Among the highlights of the recent revelations from the Russian outlet RBC’s findings on the fake social media accounts run out of Russia was the fact that approximately 100 Americans were unwittingly roped into Russian operations. From armed rallies in Houston to pro-Donald Trump flash mobs across Florida, some 40 events were planned and plotted across the U.S. with the help of Americans — all directed by operatives out of Russia.
While many Americans have yet to be revealed, ThinkProgress identified one of the first Americans contacted by Russian actors when we broke the story on the “Black Matters US” group last week — a group later confirmed by RBC as Russian. “Black Matters US” was the first Russian site identified as posing as an independent news source, creating a roster of fake writers and helping promote other Russian-organized events.
Other Americans manipulated by Russian operatives have been identified elsewhere, but Nolan Hack, a Los Angeles-based activist, is the only American described thus far as an official member of “Black Matters US.”
ThinkProgress spoke with Hack about his experiences with “Black Matters US,” tracing his first contact, the benefits that came alongside membership in the group, and their eventual falling out.
How did you first make contact with folks saying they were from Black Matters US? Did you ever meet any of them in person?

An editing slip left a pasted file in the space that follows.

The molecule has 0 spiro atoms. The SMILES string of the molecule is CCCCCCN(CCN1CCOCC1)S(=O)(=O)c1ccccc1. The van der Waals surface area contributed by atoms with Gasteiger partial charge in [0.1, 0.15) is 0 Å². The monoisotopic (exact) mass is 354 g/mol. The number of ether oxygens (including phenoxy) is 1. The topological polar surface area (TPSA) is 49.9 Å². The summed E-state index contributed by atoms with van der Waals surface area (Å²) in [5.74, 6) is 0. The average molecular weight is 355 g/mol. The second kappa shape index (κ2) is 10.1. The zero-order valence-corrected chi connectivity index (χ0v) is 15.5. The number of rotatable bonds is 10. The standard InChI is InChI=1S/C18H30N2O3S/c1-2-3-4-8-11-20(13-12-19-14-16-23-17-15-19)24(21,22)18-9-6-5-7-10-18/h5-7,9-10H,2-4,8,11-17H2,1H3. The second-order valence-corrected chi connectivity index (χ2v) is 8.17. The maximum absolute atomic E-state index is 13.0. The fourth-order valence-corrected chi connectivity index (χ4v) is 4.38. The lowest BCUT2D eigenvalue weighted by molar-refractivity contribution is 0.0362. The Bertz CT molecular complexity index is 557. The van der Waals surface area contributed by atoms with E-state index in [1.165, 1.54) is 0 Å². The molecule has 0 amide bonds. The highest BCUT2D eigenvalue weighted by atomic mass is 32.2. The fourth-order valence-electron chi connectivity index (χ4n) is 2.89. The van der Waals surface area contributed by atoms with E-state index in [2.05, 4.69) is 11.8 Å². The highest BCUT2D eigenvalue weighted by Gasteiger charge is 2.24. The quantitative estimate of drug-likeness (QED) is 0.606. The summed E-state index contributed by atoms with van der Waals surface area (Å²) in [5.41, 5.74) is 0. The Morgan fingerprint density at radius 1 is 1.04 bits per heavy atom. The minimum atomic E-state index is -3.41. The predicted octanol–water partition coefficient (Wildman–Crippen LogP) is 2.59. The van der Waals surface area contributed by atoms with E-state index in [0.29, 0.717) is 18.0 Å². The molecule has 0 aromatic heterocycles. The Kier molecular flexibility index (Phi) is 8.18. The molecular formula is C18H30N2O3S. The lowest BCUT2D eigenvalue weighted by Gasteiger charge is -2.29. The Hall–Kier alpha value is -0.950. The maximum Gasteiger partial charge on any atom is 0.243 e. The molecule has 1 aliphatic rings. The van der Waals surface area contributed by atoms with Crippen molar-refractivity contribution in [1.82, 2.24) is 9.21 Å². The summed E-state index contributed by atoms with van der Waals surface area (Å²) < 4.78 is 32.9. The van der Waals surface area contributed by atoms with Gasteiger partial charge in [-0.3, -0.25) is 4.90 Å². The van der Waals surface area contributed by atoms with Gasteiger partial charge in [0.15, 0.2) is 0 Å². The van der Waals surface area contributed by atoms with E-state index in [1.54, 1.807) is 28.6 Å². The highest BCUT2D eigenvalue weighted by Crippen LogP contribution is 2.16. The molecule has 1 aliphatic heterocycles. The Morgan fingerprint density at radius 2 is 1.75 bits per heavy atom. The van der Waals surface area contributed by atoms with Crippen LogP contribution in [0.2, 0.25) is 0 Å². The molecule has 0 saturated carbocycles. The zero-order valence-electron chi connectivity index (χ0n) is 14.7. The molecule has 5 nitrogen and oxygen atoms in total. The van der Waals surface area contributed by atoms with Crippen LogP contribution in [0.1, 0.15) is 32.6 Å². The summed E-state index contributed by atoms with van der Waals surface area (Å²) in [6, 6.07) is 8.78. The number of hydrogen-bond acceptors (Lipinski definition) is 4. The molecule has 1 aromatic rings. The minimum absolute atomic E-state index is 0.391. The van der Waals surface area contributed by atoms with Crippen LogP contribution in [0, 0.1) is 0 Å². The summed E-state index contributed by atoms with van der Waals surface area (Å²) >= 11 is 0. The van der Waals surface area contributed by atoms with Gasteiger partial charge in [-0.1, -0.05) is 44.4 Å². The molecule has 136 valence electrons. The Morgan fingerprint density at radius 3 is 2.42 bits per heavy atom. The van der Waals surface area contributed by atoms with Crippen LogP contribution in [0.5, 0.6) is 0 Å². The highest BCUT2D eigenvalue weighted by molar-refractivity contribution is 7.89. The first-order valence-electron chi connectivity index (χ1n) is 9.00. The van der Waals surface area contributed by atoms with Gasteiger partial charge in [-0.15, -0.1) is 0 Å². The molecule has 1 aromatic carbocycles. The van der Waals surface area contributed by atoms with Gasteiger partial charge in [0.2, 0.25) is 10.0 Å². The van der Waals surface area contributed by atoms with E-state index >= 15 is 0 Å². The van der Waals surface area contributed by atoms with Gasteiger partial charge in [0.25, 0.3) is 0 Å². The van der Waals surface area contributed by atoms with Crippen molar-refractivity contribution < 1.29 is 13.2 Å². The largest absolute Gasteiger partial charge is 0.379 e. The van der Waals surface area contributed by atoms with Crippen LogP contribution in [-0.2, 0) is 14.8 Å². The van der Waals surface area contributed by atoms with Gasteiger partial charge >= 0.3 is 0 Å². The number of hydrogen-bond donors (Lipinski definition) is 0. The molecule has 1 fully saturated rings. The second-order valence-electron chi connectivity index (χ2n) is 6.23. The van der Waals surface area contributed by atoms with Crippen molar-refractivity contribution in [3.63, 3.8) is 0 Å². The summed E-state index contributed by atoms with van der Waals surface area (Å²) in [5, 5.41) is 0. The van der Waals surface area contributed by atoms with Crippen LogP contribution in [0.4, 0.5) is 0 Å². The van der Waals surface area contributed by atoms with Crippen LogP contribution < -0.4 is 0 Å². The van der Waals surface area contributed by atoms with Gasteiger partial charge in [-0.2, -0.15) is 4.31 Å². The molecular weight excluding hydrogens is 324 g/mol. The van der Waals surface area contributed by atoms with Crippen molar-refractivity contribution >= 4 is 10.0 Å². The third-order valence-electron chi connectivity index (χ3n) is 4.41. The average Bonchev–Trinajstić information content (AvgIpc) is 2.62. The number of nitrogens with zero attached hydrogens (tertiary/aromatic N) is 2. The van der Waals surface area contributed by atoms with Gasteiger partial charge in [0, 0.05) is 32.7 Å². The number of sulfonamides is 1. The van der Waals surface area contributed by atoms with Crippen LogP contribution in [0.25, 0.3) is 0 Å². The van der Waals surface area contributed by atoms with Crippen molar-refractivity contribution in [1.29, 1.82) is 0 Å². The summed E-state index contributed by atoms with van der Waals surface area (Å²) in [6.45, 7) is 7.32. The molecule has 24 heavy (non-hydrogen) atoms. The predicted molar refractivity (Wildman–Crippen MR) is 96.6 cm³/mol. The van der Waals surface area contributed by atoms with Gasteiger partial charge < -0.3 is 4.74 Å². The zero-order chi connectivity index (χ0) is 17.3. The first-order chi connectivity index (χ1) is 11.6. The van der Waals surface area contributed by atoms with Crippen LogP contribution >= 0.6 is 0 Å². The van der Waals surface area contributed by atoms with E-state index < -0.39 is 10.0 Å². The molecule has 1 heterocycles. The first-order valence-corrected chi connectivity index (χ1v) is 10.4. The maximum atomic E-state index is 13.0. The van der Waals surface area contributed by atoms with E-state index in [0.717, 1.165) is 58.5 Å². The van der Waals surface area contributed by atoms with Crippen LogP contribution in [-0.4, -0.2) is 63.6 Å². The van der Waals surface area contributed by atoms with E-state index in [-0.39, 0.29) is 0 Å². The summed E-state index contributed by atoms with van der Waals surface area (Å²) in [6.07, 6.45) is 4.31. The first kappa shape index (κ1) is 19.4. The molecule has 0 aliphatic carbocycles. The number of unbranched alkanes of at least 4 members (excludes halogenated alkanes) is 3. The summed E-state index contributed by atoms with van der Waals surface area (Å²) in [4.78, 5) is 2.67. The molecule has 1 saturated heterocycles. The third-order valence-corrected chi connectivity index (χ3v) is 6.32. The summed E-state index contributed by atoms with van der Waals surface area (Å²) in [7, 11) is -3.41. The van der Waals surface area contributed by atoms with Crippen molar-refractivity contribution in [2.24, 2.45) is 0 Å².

I came into contact with them in early 2016, and we parted ways in September 2016. I talked to a few of them, never in person — through phone messages, texts — but I wasn’t meeting any of these people in person.
And that wasn’t strange?
I chalked it up to security issues. Because when you’ve entered this realm, you’re a target. So I looked at it as, they’re just being really careful. There are activists I’m friends with that are that careful, or even more careful. Even the friends of mine who knew I was working with “Black Matters US,” and knew how cryptic they were — nobody said Russia. Other people who did similar work had absolutely no idea they were Russia.
When you spoke with them, did they sound American? We’ve seen some reports so far that some of these contacts had African, or West African, accents.
They were non-American accents. Most of them were I think from African countries. But I didn’t think much of that. If you go back to the 1960s, you have Black Panthers going to Africa, and Africans coming over, all for the same cause. So I didn’t think much of it.